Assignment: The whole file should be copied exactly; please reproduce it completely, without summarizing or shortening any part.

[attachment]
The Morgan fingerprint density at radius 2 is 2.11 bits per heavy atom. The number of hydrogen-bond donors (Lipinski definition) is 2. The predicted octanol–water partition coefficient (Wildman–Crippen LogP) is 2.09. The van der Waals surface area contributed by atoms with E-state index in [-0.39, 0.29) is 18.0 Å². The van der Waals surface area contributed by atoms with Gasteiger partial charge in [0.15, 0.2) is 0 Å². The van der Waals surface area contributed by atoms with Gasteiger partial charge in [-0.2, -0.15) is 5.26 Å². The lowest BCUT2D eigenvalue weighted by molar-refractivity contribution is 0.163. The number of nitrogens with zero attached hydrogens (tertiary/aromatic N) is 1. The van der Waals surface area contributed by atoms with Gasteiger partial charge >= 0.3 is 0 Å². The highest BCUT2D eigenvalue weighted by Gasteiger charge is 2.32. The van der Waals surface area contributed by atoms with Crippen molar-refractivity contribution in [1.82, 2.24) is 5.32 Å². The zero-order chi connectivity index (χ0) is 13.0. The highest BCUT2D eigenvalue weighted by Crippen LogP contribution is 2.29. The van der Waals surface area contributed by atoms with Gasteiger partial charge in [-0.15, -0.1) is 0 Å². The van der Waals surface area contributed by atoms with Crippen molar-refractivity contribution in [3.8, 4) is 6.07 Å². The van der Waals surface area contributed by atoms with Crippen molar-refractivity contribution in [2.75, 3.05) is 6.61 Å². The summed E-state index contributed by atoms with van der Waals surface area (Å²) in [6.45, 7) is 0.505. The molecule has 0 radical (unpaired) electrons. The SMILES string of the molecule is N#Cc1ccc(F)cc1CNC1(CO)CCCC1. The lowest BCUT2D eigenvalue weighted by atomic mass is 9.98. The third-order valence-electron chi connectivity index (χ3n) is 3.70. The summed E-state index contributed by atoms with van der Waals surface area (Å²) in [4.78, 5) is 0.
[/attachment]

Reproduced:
The Morgan fingerprint density at radius 2 is 2.11 bits per heavy atom. The number of hydrogen-bond donors (Lipinski definition) is 2. The predicted octanol–water partition coefficient (Wildman–Crippen LogP) is 2.09. The van der Waals surface area contributed by atoms with E-state index in [-0.39, 0.29) is 18.0 Å². The van der Waals surface area contributed by atoms with Gasteiger partial charge in [0.15, 0.2) is 0 Å². The van der Waals surface area contributed by atoms with Gasteiger partial charge in [-0.2, -0.15) is 5.26 Å². The lowest BCUT2D eigenvalue weighted by molar-refractivity contribution is 0.163. The number of nitrogens with zero attached hydrogens (tertiary/aromatic N) is 1. The van der Waals surface area contributed by atoms with Gasteiger partial charge >= 0.3 is 0 Å². The highest BCUT2D eigenvalue weighted by Gasteiger charge is 2.32. The van der Waals surface area contributed by atoms with Crippen molar-refractivity contribution in [1.82, 2.24) is 5.32 Å². The zero-order chi connectivity index (χ0) is 13.0. The highest BCUT2D eigenvalue weighted by Crippen LogP contribution is 2.29. The van der Waals surface area contributed by atoms with Gasteiger partial charge in [-0.15, -0.1) is 0 Å². The van der Waals surface area contributed by atoms with Crippen molar-refractivity contribution in [3.8, 4) is 6.07 Å². The van der Waals surface area contributed by atoms with Crippen molar-refractivity contribution in [2.75, 3.05) is 6.61 Å². The summed E-state index contributed by atoms with van der Waals surface area (Å²) in [6.45, 7) is 0.505. The molecule has 0 radical (unpaired) electrons. The SMILES string of the molecule is N#Cc1ccc(F)cc1CNC1(CO)CCCC1. The lowest BCUT2D eigenvalue weighted by atomic mass is 9.98. The third-order valence-electron chi connectivity index (χ3n) is 3.70. The summed E-state index contributed by atoms with van der Waals surface area (Å²) in [4.78, 5) is 0.